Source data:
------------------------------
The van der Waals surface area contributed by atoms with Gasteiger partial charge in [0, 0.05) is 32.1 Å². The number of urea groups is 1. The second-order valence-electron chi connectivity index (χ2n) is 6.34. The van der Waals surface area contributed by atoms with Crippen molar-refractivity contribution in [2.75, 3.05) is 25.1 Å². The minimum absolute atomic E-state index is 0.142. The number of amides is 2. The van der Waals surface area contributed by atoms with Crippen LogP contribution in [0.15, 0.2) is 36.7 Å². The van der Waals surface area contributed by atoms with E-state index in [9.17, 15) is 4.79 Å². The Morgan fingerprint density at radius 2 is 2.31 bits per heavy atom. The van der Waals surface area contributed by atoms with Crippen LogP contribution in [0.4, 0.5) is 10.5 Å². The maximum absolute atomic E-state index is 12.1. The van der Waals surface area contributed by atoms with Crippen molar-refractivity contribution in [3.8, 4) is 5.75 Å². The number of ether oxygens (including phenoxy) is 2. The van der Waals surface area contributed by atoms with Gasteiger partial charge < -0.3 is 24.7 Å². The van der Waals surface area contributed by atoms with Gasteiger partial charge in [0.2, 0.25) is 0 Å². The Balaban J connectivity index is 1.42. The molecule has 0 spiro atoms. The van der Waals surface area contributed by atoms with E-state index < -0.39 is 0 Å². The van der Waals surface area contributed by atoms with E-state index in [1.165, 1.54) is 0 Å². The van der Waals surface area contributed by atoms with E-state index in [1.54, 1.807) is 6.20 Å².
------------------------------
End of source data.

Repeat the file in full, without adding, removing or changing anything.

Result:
The van der Waals surface area contributed by atoms with Gasteiger partial charge in [0, 0.05) is 32.1 Å². The number of urea groups is 1. The second-order valence-electron chi connectivity index (χ2n) is 6.34. The van der Waals surface area contributed by atoms with Crippen molar-refractivity contribution in [2.75, 3.05) is 25.1 Å². The minimum absolute atomic E-state index is 0.142. The number of amides is 2. The van der Waals surface area contributed by atoms with Crippen LogP contribution in [0.15, 0.2) is 36.7 Å². The van der Waals surface area contributed by atoms with E-state index in [9.17, 15) is 4.79 Å². The Morgan fingerprint density at radius 2 is 2.31 bits per heavy atom. The van der Waals surface area contributed by atoms with Crippen LogP contribution in [0.4, 0.5) is 10.5 Å². The maximum absolute atomic E-state index is 12.1. The van der Waals surface area contributed by atoms with Crippen molar-refractivity contribution in [3.8, 4) is 5.75 Å². The number of ether oxygens (including phenoxy) is 2. The van der Waals surface area contributed by atoms with Gasteiger partial charge < -0.3 is 24.7 Å². The van der Waals surface area contributed by atoms with Gasteiger partial charge in [0.2, 0.25) is 0 Å². The Balaban J connectivity index is 1.42. The molecule has 0 spiro atoms. The van der Waals surface area contributed by atoms with E-state index < -0.39 is 0 Å². The van der Waals surface area contributed by atoms with E-state index in [1.165, 1.54) is 0 Å². The van der Waals surface area contributed by atoms with E-state index in [1.54, 1.807) is 6.20 Å².